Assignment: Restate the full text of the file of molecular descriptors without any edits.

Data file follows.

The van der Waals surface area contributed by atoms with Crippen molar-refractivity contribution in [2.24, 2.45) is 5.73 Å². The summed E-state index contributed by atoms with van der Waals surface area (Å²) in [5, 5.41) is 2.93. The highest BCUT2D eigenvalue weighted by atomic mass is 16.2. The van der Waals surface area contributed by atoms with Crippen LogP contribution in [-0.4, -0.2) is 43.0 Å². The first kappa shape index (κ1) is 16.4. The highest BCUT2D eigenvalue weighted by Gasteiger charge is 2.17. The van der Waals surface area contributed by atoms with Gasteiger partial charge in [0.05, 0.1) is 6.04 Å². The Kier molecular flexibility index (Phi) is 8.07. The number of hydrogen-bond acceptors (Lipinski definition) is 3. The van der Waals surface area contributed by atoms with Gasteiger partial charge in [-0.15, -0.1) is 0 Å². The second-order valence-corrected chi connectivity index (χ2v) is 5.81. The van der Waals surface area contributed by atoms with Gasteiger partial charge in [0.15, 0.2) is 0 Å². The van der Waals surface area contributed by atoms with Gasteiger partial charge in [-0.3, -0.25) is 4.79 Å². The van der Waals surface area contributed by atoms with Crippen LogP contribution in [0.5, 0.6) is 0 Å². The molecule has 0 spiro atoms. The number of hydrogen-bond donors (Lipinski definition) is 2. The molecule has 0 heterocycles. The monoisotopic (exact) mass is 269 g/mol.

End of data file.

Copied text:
The van der Waals surface area contributed by atoms with Crippen molar-refractivity contribution in [2.24, 2.45) is 5.73 Å². The summed E-state index contributed by atoms with van der Waals surface area (Å²) in [5, 5.41) is 2.93. The highest BCUT2D eigenvalue weighted by atomic mass is 16.2. The van der Waals surface area contributed by atoms with Crippen LogP contribution in [-0.4, -0.2) is 43.0 Å². The first kappa shape index (κ1) is 16.4. The highest BCUT2D eigenvalue weighted by Gasteiger charge is 2.17. The van der Waals surface area contributed by atoms with Gasteiger partial charge in [0.05, 0.1) is 6.04 Å². The Kier molecular flexibility index (Phi) is 8.07. The number of hydrogen-bond acceptors (Lipinski definition) is 3. The van der Waals surface area contributed by atoms with Gasteiger partial charge in [-0.15, -0.1) is 0 Å². The second-order valence-corrected chi connectivity index (χ2v) is 5.81. The van der Waals surface area contributed by atoms with Gasteiger partial charge in [0.15, 0.2) is 0 Å². The van der Waals surface area contributed by atoms with Gasteiger partial charge in [-0.3, -0.25) is 4.79 Å². The van der Waals surface area contributed by atoms with Crippen LogP contribution in [0.5, 0.6) is 0 Å². The molecule has 0 spiro atoms. The number of hydrogen-bond donors (Lipinski definition) is 2. The molecule has 0 heterocycles. The monoisotopic (exact) mass is 269 g/mol.